LISTEN HERE: https://www.youtube.com/watch?v=8GtVUkyzvhU
In the first of a five part series, five of the most exciting prospects for the next year will be examined. First on the list is Lewisham rapper Elf Kid, who has received attention at both Apple Beats and BBC Radio.
There are some songs which simply demand to be noticed. These songs are basically impossible to listen to and not pay attention to – they cannot be played in the background. One of these songs is Elf Kid’s Golden Boy. The intro takes your breath away so precisely that it’s impossible to go with it, the quick change in pace matching the excitement of its listeners. If this is what this kid can do at 18 with no major label support then the world needs to give him a record deal, for its own sake.
Moreover, this appears to be a continuation of the recent grime revival. It’s an important revival because it was a much needed revival. Up until 2014, grime had moved away from its cheeky, Boy In Da Corner roots and had become aggressive and introspective, choosing authenticity over popularity. This process culminated in wonderful innovations such as ‘instrumental grime’ and the complete demise of the juicy Run The Road compilation series. This collective choice is not a problem in itself, but it is when a genre collectively decides that authenticity means danger and ‘grittiness’. It’s a story that has been seen in music time and time again, and has damaged the broad appeal of many a genre. The hardcore punks of the late 80s and the exclusively male enthusiasts of ‘dark’ DnB can testify to that.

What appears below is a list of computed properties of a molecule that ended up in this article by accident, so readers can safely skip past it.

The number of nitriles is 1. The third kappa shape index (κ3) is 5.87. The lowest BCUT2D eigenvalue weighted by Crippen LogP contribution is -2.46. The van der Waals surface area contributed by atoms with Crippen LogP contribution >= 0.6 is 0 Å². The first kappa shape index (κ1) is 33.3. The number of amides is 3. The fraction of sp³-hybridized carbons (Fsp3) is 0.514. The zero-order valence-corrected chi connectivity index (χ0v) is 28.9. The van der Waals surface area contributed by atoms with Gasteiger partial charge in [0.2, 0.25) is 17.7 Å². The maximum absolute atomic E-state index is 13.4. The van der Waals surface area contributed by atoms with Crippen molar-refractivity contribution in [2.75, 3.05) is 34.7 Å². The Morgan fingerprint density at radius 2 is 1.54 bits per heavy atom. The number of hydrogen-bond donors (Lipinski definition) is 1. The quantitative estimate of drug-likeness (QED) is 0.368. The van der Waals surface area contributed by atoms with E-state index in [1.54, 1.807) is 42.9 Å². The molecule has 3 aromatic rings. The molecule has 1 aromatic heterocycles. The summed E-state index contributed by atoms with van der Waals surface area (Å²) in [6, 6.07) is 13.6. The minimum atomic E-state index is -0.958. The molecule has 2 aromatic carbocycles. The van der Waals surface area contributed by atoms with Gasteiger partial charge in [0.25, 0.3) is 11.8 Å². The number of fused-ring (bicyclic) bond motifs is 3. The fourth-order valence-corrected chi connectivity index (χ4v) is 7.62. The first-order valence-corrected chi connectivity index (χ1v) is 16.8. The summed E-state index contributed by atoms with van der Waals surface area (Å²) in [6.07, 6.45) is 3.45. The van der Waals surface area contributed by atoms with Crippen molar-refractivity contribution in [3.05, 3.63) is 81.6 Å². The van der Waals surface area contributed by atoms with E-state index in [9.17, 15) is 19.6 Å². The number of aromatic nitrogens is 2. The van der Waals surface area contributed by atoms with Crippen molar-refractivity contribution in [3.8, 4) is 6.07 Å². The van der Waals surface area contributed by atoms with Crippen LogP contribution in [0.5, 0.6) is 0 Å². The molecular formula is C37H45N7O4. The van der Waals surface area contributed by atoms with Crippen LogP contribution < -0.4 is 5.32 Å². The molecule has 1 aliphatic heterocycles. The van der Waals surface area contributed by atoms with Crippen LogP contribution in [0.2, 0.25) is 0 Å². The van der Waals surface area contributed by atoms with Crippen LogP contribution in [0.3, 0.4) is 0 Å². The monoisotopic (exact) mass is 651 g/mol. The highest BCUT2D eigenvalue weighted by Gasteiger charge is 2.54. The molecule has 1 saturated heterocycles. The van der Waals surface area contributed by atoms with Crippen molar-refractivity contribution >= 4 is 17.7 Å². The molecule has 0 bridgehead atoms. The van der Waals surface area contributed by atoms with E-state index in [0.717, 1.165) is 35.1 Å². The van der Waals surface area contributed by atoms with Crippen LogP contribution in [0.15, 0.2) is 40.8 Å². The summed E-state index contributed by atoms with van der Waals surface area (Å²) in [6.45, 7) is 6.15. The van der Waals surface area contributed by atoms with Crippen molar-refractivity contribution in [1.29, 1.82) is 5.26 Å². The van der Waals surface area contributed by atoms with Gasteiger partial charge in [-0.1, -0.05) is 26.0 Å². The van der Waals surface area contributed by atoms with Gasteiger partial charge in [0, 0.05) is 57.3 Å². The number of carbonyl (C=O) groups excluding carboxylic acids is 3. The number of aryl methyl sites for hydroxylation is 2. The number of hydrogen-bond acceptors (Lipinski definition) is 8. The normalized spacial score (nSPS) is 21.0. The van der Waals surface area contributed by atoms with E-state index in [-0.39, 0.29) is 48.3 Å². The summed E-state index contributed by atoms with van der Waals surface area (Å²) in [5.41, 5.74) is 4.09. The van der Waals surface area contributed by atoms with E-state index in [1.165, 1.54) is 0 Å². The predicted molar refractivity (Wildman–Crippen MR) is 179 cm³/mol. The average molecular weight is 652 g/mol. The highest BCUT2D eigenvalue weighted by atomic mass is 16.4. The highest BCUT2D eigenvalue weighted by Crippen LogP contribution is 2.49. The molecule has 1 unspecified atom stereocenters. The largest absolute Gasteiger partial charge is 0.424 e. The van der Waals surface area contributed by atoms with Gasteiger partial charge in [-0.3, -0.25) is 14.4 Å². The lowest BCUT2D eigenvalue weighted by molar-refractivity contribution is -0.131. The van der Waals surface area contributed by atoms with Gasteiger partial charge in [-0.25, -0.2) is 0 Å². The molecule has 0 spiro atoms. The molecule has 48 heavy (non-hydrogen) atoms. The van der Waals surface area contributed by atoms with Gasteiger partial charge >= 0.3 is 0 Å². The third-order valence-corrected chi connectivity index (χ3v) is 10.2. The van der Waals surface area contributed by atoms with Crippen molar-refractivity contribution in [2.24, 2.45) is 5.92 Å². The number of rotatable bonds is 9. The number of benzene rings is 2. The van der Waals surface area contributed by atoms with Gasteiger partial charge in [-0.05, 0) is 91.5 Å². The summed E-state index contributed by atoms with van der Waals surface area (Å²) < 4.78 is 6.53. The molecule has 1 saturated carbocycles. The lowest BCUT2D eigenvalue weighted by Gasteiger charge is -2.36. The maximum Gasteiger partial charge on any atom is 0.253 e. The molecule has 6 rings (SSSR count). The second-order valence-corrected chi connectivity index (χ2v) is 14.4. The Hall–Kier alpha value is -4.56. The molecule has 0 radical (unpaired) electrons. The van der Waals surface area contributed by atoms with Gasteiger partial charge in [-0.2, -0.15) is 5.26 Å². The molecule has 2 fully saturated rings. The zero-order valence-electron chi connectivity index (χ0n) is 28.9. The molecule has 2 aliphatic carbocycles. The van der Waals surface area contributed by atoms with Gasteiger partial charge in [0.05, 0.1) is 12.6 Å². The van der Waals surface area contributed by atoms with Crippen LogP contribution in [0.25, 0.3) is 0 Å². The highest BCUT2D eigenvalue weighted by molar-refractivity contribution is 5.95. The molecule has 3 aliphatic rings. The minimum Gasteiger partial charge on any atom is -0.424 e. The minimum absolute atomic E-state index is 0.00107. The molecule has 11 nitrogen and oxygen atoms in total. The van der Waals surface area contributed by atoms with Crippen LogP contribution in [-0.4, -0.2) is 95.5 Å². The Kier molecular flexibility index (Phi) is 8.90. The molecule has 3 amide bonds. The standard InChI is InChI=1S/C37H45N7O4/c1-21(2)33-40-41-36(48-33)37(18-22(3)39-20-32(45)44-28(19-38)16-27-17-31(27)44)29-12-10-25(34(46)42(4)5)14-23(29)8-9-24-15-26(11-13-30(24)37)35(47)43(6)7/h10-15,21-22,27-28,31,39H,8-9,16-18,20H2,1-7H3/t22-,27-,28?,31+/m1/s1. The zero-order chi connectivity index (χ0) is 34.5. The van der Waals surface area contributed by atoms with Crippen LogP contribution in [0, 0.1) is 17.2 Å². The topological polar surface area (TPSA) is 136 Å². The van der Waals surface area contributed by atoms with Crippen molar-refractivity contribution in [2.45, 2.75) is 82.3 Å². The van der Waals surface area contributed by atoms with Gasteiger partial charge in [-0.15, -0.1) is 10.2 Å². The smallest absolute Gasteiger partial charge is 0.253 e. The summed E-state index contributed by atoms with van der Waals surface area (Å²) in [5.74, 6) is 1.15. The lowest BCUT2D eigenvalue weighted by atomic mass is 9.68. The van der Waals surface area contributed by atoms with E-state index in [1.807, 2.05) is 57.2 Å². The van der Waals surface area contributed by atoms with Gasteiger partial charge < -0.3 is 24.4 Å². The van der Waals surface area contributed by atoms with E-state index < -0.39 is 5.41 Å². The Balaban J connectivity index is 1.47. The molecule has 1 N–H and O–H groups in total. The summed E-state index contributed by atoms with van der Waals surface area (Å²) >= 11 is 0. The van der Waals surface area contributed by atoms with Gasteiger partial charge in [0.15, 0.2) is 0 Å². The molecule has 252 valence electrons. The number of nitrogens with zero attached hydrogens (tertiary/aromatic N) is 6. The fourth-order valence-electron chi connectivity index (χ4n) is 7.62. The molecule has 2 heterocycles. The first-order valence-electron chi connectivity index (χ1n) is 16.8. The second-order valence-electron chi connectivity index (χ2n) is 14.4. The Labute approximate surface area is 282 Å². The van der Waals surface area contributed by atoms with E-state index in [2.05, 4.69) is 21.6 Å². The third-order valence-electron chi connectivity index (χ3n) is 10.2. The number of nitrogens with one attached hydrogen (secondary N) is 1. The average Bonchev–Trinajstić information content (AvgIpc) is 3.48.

No one can level that accusation at grime’s next step. Skepta, Wiley and JME – all members of the old guard – have all seen an increased level of popularity over the last few years which cannot be unconnected to their increasingly accessible sound. Is it ageist, then, to suggest that despite all this it remain the new breed of grime stars who are more exciting? Possibly. But it is in fact impossible to deny that Elf Kid and Stormzy have brought an energy back to Grime. It’s an energy which feels very punk (not Punk), an energy of destruction. It’s an energy that is immediately obvious to anyone listening to their records. These artists want to destroy everything in their path. And the fact they have a path is really the most exciting thing. They are looking forwards, not backwards, just like their genre now.
Inn the case of Elf Kid and Golden Boy, it’s an energy which reaches an almost unbearable level during that intro.
Whatever he does next – according to his twitter his ‘voice is getting deeper’, which is both great for him and devastating for everybody else as we realise we have achieved less than a Child – we can be certain about two things. Firstly, it will be vital to Grime’s prospects, and secondly it could spell the continuation or part of the end of music with real immediacy.